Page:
The Norfolk Island pine (Araucaria heterophylla) is a common houseplant that is often sold around Christmas time due to its Christmas-tree-like appearance. However, in its native range, it is quite different than the 1-5 ft houseplant we know it as, reaching heights of 150-200 feet. Although affectionately referred to as a “pine”, it is technically not a true pine (of the family Pinaceae) but rather a member of a separate coniferous family, Araucariaceae.
The tree is endemic to Norfolk Island, a small island in the Pacific between New Zealand and New Caledonia, where it thrives in subtropical costal environments. Although its wood fiber is not known particularly for its strength, it is sufficiently flexible to withstand strong costal winds (and sometimes hurricanes) and produce tall, amazingly straight trees.
The first known documentation of European observance was recorded by Captain James Cook in 1774, who noted value in the tall, straight trees for use in sailboat masts and yards. However, the Norfolk Island pine was not strong enough for these uses once others attempted mast production in the 1790’s.
Since the bole of this tree is so incredibly straight, it has been used extensively for woodturning, which doesn’t require the extreme structural strength, but values beauty and aesthetics. Hawaiian artisans have created some really remarkable artwork from this species, making everything from beautifully turned bowls to ornate furniture pieces.
Worldwide, Norfolk Island pines are more revered for their beauty than their utility. Their symmetrical, pyramidal growth habit combined with attractive, awl-like needles on younger growth has spurred extensive cultivation in suitable climates. It is now widely distributed landscape plant across humid, subtropical climates around the globe. Here in the US, it is considered hardy in Zone 10 and 11, which limits its use as a landscape plant to southern Florida, and specific locations in southern California.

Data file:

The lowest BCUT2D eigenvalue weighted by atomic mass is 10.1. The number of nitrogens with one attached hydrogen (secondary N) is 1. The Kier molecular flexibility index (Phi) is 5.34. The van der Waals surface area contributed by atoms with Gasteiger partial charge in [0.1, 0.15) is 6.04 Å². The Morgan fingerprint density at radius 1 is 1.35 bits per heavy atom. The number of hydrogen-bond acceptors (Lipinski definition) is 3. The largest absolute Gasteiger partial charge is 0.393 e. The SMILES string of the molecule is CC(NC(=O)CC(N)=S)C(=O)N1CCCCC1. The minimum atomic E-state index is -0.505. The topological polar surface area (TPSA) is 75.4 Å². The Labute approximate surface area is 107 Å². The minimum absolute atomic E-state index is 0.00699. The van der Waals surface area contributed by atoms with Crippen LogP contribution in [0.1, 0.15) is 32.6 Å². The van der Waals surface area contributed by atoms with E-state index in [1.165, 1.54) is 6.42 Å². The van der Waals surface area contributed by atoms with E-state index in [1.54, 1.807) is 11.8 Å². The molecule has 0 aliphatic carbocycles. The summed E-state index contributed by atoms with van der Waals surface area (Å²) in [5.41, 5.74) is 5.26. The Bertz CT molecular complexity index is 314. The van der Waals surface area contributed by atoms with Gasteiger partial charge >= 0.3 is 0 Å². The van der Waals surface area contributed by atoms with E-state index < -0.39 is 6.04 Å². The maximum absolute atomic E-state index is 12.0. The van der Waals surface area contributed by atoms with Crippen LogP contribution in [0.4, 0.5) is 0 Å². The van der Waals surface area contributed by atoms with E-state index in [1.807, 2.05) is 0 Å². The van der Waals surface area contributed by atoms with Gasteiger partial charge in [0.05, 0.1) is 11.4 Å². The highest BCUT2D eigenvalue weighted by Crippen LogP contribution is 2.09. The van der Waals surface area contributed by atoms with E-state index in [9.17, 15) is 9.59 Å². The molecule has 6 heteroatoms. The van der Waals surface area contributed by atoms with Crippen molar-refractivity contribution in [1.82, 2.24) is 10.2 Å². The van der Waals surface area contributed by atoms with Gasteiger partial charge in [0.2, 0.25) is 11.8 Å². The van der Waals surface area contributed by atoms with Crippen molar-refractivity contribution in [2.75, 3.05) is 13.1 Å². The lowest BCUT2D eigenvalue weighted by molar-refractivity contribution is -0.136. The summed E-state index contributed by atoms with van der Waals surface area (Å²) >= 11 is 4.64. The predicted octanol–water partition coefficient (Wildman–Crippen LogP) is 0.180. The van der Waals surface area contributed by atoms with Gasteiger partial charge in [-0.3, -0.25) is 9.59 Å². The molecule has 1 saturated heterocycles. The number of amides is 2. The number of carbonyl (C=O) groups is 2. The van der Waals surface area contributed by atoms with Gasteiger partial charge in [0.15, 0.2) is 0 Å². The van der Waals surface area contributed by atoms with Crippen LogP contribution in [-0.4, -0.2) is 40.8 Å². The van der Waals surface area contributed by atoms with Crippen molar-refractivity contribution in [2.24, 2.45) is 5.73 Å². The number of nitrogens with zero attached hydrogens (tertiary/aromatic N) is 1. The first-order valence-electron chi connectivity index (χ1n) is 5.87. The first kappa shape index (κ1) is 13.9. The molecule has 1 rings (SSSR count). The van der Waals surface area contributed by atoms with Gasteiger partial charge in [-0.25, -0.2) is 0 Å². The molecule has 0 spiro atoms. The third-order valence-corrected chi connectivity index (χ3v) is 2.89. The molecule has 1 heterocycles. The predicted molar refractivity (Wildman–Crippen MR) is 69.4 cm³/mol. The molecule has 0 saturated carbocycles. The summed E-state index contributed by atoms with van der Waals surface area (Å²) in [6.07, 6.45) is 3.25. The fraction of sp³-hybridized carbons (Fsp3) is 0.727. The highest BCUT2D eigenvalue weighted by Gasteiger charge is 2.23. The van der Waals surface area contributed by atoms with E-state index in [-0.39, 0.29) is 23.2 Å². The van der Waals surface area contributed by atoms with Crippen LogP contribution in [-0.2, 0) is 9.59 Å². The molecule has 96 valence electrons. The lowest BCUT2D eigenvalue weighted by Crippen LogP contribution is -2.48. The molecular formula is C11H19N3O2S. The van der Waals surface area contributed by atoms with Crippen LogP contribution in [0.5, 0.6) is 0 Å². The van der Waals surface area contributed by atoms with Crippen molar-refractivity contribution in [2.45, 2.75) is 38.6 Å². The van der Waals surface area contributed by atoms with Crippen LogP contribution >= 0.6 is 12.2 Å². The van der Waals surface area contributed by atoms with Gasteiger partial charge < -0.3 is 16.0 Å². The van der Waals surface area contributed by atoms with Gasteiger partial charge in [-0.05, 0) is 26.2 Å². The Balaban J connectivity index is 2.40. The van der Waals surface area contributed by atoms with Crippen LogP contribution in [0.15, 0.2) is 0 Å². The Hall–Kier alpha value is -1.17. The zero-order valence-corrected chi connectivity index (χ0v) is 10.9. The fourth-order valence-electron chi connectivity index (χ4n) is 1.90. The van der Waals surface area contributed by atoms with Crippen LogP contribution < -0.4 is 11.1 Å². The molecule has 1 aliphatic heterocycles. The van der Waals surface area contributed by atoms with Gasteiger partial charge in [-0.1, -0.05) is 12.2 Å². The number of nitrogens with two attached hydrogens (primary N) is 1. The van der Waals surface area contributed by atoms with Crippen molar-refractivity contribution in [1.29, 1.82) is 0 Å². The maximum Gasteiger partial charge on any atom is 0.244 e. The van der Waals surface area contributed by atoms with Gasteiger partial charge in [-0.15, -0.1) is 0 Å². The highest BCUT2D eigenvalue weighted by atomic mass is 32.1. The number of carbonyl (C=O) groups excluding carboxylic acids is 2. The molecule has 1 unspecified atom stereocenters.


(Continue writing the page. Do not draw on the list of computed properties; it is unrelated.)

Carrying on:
Although beautiful in its youth, its symmetric growth habit tends to fade as it ages. Since it grows quickly and quite straight, it is often prone to disfiguring lightening strikes and subsequent branch failure. Therefore, it has become less recommended (or sometimes banned) in certain localities.
In the US, this species is best used as a houseplant, where it provides a beautiful array of green needles in a dense compact habit. It is one of my favorite house plants due to its adaptability and beauty. Younger needles are more dense and slightly curved, whereas the older needles become somewhat contorted or twisted, thus the scientific name “heterophylla” meaning “different leaves”. It is tolerant of a wide range of indoor conditions, making it a tough houseplant.
Many folks buy Norfolk Island pines around the holidays and throw them out afterwards. To me, this is such a travesty. This year, plan to keep your Norfolk Island pine happy and healthy by giving it proper care.
To keep their dense foliage and branching, these plants need ample light. They can tolerate lower light, but must be adjusted slowly to the change. Remember, your plant came from a green house with full sun. If the ideal spot in your home will have less light, adjust your plant slowly by gradually weaning off light from a sunnier spot. When watering, allow soil to completely dry out between watering. They cannot tolerate overly wet roots. Since they are tropical plants, they have little tolerate for temperatures below 45 degrees. Their ideal temperature range is 65-75 degrees, which coincides nicely with most indoor environments.
With proper care, you can enjoy your Norfolk Island pine for many Christmases to come. In fact, they make a wonderful living Christmas tree you can reuse for years.